One year after it happened, the survivors of the terror attack on Nairobi's Westgate Shopping Mall still cannot shake the images of that tragic incident. For VOA, Mohammed Yusuf tells the story of victims still waiting for the answer to the question 'how could this happen?'
Video

Video Militant Assault in Syria Displaces Thousands of Kurds

A major assault by Islamic State militants on Kurds in Syria has sent a wave of new refugees to the Turkish border, where they were stopped by Turkish border security. Turkey is already hosting about 700,000 Syrian refugees who fled the civil war between the government and the opposition. But the government in Ankara has a history of strained relations with Turkey's Kurdish minority. Zlatica Hoke reports Turkey is asking for international help.
Video

Video Whaling Summit Votes to Uphold Ban on Japan Whale Hunt

The International Whaling Commission, meeting in Slovenia, has voted to uphold a court ruling banning Japan from hunting whales in the Antarctic Ocean. Conservationists hailed the ruling as a victory, but Tokyo says it will submit revised plans for a whale hunt in 2015. Henry Ridgwell reports from London.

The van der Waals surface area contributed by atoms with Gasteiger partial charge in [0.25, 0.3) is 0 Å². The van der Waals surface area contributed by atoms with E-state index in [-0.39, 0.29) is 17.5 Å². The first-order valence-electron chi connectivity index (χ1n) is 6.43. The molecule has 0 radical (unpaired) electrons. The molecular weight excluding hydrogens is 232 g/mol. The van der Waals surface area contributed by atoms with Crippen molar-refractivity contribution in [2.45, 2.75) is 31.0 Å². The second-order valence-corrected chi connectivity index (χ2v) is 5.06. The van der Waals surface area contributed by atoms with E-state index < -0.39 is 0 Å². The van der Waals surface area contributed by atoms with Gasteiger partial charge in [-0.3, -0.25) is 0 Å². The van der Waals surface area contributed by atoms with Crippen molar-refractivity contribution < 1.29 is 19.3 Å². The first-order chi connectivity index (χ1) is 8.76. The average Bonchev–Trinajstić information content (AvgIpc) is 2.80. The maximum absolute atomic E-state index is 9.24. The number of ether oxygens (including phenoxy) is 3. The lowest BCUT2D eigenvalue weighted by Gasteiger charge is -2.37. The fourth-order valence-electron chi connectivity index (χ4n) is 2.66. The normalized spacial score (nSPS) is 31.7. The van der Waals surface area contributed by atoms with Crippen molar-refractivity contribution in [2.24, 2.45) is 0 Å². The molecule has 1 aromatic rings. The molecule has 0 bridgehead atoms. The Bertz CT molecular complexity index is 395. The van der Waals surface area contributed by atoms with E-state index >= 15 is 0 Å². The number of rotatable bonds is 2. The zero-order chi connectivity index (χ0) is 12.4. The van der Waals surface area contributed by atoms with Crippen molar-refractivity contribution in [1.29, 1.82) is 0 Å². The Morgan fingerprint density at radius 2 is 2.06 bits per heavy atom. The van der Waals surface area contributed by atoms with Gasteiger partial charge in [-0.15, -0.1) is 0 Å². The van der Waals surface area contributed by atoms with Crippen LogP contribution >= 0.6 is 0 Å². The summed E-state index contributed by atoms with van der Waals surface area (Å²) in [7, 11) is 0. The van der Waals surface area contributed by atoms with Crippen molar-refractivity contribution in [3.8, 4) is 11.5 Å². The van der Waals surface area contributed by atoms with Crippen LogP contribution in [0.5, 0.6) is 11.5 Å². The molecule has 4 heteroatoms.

Video

Video A Dinosaur Fit for Land and Water

Residents and tourists in Washington D.C. can now examine a life-size replica of an unusual dinosaur that lived almost a hundred million years ago in northern Africa. Scientists say studying the behemoth named Spinosaurus helps them better understand how some prehistoric animals adapted to life on land and in water. The Spinosaurus replica is on display at the National Geographic museum. VOA’s George Putic has more.
Video

Video Iraqi Kurdistan Church Helps Christian Children Cope find shelter in churches in the Kurdish capital, Irbil

In the past six weeks, tens of thousands of Iraqi Christians have been forced to flee their homes by Islamic State militants and find shelter in churches in the Kurdish capital, Irbil. Despite U.S. airstrikes in the region, the prospect of people returning home is still very low and concerns are starting to grow over the impact this is having on the displaced youth. Sebastian Meyer reports from Irbil on how one church is coping.


Carnage and mayhem are part of daily life in northern Nigeria, the result of a terror campaign by the Islamist group Boko Haram. Fears are growing that Nigeria’s government may not know how to counter it, and may be making things worse. More

AppleAndroid